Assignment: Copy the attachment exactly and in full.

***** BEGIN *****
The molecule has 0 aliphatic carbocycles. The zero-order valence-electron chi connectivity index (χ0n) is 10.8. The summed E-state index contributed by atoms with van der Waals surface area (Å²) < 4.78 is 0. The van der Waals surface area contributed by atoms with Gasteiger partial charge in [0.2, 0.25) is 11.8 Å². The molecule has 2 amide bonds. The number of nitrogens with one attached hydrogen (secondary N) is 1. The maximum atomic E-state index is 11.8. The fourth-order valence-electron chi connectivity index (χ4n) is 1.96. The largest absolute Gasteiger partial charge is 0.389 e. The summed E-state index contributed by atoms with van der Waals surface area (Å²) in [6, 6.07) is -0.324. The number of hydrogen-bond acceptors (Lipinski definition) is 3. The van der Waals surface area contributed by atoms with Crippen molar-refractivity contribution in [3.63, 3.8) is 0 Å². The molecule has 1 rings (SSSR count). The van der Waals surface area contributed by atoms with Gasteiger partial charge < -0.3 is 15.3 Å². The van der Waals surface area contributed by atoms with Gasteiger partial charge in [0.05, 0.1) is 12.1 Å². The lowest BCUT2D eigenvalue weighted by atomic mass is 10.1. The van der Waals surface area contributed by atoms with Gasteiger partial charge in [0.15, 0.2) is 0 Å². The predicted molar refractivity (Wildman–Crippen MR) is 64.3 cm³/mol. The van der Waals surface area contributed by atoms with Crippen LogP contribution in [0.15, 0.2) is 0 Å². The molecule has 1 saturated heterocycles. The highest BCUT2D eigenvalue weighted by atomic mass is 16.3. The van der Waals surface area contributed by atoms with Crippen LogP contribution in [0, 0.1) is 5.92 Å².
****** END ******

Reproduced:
The molecule has 0 aliphatic carbocycles. The zero-order valence-electron chi connectivity index (χ0n) is 10.8. The summed E-state index contributed by atoms with van der Waals surface area (Å²) < 4.78 is 0. The van der Waals surface area contributed by atoms with Gasteiger partial charge in [0.2, 0.25) is 11.8 Å². The molecule has 2 amide bonds. The number of nitrogens with one attached hydrogen (secondary N) is 1. The maximum atomic E-state index is 11.8. The fourth-order valence-electron chi connectivity index (χ4n) is 1.96. The largest absolute Gasteiger partial charge is 0.389 e. The summed E-state index contributed by atoms with van der Waals surface area (Å²) in [6, 6.07) is -0.324. The number of hydrogen-bond acceptors (Lipinski definition) is 3. The van der Waals surface area contributed by atoms with Crippen molar-refractivity contribution in [3.63, 3.8) is 0 Å². The molecule has 1 rings (SSSR count). The van der Waals surface area contributed by atoms with Gasteiger partial charge < -0.3 is 15.3 Å². The van der Waals surface area contributed by atoms with Gasteiger partial charge in [0.05, 0.1) is 12.1 Å². The lowest BCUT2D eigenvalue weighted by atomic mass is 10.1. The van der Waals surface area contributed by atoms with Gasteiger partial charge in [0.15, 0.2) is 0 Å². The predicted molar refractivity (Wildman–Crippen MR) is 64.3 cm³/mol. The van der Waals surface area contributed by atoms with Crippen LogP contribution in [0.15, 0.2) is 0 Å². The molecule has 1 saturated heterocycles. The highest BCUT2D eigenvalue weighted by atomic mass is 16.3. The van der Waals surface area contributed by atoms with Crippen LogP contribution in [0, 0.1) is 5.92 Å².